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Wednesday, February 22, 2017

The Color Purple (1982) by Alice Walker

Whoopi Goldberg as Celie in The Color Purple
Book Review
The Color Purple (1982)
by Alice Walker

    The Color Purple was not the first book to depict the experience of African American women, but it was arguably the most successful narrative depiction of that experience, likely because of the Whoopi Goldberg/Oprah Winfrey starring movie version.  Not to take anything away from the book, but the movie created an indelible, iconic image in the mind of the general public.  The Color Purple is often called an epistolary novel (a novel written in letter format) but it's really a hybrid of epistolary style and straight forward third party narration.

  The scenes of Celie's life in the rural South are contrasted with the life of her sister as a missionary in West Africa.  The southern part of the novel is similar to other (not necessarily southern set) books written by Maya Angelou and Toni Morrison in the 1970's, but Walker introduces a level of stylistic sophistication that was maybe lacking in the more straight forward narrative of the 1970's.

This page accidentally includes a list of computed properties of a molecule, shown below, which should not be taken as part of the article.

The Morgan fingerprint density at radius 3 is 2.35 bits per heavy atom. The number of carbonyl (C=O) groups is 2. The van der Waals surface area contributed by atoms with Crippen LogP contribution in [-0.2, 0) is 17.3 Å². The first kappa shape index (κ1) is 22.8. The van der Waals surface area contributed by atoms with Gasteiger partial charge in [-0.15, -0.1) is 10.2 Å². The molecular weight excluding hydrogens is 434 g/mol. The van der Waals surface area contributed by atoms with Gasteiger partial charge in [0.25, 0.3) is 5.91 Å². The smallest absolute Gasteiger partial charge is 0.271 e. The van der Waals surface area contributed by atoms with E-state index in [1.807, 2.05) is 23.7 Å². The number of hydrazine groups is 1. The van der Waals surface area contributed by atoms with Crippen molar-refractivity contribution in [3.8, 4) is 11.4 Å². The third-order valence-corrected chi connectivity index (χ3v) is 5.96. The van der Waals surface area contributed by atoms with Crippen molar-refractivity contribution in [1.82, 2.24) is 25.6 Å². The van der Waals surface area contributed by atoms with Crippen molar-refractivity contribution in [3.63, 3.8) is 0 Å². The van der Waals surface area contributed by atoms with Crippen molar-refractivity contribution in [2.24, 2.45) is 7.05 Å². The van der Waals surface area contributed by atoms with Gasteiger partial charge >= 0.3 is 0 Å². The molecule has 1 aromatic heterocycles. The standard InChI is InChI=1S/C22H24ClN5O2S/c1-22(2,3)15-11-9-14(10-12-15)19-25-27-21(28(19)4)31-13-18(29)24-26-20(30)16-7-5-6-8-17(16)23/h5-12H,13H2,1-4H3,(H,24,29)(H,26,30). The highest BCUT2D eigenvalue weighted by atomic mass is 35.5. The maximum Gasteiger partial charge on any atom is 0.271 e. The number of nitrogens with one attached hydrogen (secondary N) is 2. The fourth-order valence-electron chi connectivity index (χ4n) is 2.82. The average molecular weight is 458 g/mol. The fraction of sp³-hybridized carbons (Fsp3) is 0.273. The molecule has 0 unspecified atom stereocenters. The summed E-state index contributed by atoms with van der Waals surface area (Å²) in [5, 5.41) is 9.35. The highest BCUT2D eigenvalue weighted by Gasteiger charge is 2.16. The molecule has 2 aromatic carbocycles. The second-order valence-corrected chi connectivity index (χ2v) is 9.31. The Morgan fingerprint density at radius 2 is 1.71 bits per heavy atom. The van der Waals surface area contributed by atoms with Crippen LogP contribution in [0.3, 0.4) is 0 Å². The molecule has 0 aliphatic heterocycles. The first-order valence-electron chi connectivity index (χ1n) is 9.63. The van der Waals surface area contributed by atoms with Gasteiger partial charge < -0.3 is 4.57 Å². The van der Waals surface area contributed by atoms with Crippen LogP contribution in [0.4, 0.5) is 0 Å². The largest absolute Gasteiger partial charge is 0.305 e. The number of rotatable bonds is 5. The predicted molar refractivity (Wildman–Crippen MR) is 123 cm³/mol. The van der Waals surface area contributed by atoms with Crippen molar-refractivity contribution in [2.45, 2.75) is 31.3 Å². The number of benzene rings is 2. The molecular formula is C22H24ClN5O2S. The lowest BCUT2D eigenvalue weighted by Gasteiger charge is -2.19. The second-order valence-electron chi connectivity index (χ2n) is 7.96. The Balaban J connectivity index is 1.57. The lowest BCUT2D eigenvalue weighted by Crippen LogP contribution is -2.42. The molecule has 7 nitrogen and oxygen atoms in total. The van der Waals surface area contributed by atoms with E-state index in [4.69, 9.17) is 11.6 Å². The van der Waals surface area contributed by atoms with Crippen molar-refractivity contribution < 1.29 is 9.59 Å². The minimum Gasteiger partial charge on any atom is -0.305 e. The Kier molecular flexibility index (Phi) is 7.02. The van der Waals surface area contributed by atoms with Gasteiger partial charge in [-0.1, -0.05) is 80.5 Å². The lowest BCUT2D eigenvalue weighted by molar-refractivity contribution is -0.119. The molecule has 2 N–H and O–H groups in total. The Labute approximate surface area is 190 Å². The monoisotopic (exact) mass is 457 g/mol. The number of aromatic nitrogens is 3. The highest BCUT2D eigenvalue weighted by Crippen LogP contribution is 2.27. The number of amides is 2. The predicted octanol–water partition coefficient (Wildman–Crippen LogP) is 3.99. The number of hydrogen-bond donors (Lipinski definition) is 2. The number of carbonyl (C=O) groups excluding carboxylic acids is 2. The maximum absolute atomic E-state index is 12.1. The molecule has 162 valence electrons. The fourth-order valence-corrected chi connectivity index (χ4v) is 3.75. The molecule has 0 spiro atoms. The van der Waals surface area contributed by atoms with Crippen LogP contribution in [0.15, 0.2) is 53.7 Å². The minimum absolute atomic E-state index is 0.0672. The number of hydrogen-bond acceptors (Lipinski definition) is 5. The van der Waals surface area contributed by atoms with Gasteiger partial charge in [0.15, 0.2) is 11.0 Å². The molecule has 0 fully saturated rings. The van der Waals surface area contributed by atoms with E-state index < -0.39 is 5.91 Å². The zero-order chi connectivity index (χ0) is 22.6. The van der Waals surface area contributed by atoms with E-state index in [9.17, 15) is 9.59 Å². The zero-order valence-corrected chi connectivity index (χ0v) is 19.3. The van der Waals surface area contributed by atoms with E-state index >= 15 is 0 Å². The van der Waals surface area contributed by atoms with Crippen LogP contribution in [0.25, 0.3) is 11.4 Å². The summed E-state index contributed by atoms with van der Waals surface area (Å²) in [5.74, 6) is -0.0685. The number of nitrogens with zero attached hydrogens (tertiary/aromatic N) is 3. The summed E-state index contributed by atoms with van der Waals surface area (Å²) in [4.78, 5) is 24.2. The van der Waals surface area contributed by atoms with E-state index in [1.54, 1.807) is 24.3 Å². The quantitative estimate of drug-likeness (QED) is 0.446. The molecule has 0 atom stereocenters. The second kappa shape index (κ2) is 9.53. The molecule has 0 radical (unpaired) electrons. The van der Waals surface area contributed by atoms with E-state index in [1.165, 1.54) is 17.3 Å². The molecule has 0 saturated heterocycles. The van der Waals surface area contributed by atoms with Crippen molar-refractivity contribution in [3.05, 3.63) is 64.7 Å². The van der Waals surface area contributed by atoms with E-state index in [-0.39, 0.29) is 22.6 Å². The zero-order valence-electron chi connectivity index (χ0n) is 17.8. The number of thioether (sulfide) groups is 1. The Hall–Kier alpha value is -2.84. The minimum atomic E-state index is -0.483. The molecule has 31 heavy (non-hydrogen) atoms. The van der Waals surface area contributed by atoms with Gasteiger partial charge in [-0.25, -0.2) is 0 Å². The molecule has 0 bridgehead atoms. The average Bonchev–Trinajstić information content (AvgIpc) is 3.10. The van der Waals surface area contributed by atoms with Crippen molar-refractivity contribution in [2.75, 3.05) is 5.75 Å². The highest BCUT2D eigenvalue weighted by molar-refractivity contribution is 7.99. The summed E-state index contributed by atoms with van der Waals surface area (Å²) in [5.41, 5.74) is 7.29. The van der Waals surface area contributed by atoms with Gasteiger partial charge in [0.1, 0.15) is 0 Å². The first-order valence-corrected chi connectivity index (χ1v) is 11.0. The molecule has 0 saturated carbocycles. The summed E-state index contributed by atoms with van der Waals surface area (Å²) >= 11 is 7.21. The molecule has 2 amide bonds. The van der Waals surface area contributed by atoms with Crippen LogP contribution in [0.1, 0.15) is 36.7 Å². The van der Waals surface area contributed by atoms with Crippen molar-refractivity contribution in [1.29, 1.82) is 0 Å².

Perhaps the most unusual fact about The Color Purple in terms of the canon is that it has a happy ending, almost unheard of for "serious" literature, and maybe grounds for questioning whether it is truly canonical, especially compared to Caged Bird, Sula and Song of Solomon.


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